"Kaylene! Look out!" The words came clear over the noise around me, cutting through the screams and car horns and general chaos that permeated the air. I looked back, knowing that only one thing would incite such a call. A car was flying at me, speeding through the wind with a loud whistle, and I stood in its path, too terrified to move.
Now, I can assure you that it wasn't my fault that I was in the midst of such chaos to begin with. If fingers had to be pointed at anyone, I would blame Ms. Jennifer. Ms. Jennifer was the art teacher at Walden Private High School, and also one of the youngest teachers. She was always going around with her brown hair long and loose, wearing flowing skirts and dangling jewelry, and holding to a firm conviction that she connected to the students on some spiritual level.
It was her idea to go on a field trip to the Metropolitan Museum of Art, and it was her who had somehow overlooked the fact that only I was at all eager to go. Thus, it was her the blame could be placed on.
Still, despite the muttering of the students, we had gone, and so it was that after a long day we were back on the bus, moving slowly through traffic towards our school.
Personally, I had liked the field trip. I was an artist at heart, someday to be the next Claude Monet or Jack Kirby. As the bus headed back, I sat with my knees braced on the seat ahead of me and with my sketchbook out, hurrying to put down the lines of a new idea inspired by some of the art I had seen. Next to me sat my best friend, Jessica. She was talking away, pausing every few moments to cue to me that it was time to emit a "Uhuh" or "Oh". She knew I wasn't really listening, but then I knew that she wasn't really talking to me, but rather was speaking to relieve boredom and organize her thoughts. It worked out nicely. Jessica and I had a system like that, and it was just one of those things that fit perfectly into place in our lives.
When I did glance up at her, she was still talking, hand gesturing wildly in testament to the continuous movement she seemed to always be in. The sunlight filtering in from between buildings was catching in her blue eyes, making them shine. Her long blonde hair hung loose and straight behind her, shifting slightly with every gesture she made. I smiled, infected by her own excitement.
"...which is why it is so great to be on the team," she was saying, most likely in regards to her latest sport. I let out a semi legible grunt, and returned my gaze to my sketch, trying to get the texture and line weight as perfect as I could.
Behind me a large group of the drama kinds and band kids had started the wave game. They would wave at any cars we passed, and break into the sort of rambunctious cheers that made the bus driver scowl whenever somebody waved back. They were on their fifth success when a new sound filled the air.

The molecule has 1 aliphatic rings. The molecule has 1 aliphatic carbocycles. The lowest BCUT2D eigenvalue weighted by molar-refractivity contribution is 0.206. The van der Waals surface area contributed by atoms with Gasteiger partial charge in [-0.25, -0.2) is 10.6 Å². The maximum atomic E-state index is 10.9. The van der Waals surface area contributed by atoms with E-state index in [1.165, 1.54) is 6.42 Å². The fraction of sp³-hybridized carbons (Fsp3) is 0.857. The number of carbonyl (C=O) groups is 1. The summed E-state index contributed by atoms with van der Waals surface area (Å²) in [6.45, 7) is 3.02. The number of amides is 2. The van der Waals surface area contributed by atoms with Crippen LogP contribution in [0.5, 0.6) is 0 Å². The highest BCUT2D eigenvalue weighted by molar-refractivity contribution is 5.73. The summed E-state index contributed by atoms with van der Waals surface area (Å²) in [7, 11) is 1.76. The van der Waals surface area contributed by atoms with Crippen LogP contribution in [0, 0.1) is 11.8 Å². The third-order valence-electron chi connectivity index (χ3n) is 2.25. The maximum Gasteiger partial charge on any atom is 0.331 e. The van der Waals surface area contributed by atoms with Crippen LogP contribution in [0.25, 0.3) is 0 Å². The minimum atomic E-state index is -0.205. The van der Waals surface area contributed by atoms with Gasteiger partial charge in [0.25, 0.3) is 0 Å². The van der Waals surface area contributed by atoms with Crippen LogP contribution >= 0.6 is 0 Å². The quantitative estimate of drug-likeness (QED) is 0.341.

A loud, screeching, grind boomed from in front of the bus. Before I could even try and find the cause, the bus was stopping, the driver hitting the breaks hard and sending us flying into the sticky leather seats. I got a face full of the cool leather, but was saved from being thrown fully forward thanks to my legs being braced on the seat ahead. Some of the other students weren't so lucky, and a moment later the sound of cries, shouts, and colorful explicatives rose to a roar.
I groaned and pushed myself up, shoving my glasses back up my nose. The blur ahead of me came into focus then. There was a SUV, lying on its side, stopped barely a few feet from the bus. Inside it, I could just barely see a girl, held in place by her seatbelt, with her dark hair falling in a pile around her head.
Behind that, behind the line of skid marks and green scrapes of paint along the asphalt, stood a man. He was big, really big, and breathing in great, heaving breathes that sent his muscles up and down. He looked like the body builder sort, like one of those people in the three-in-one workout machine commercials that they would assault SyFy channel watchers with at 11 pm. He was also barely clothed, wearing nothing but a pair of black boxer shorts that surely had to be failing at holding back the frigid early spring air. His only other attire was a ski mask, cut to just cover his eyes and nose, raveling wildly at the bottom in testament of a lack of hemming knowledge.
The problem with big cities is that they have a lot of violence. Gang violence, criminal violence, and super villain violence were all abundant. This guy, with his powerful throw and ridiculous outfit, fit perfectly into the super villain violence category.
Naturally, this meant that we had to do what all sane people do when confronted with a villain. Every student broke out screaming, the noise loud enough to drown out the chorus of car horns from outside. Then, despite Miss Jennifer's shrieked demands that we proceed calmly and in a single file line, we all began poring out of our seats and pressing our way towards the back emergency exit.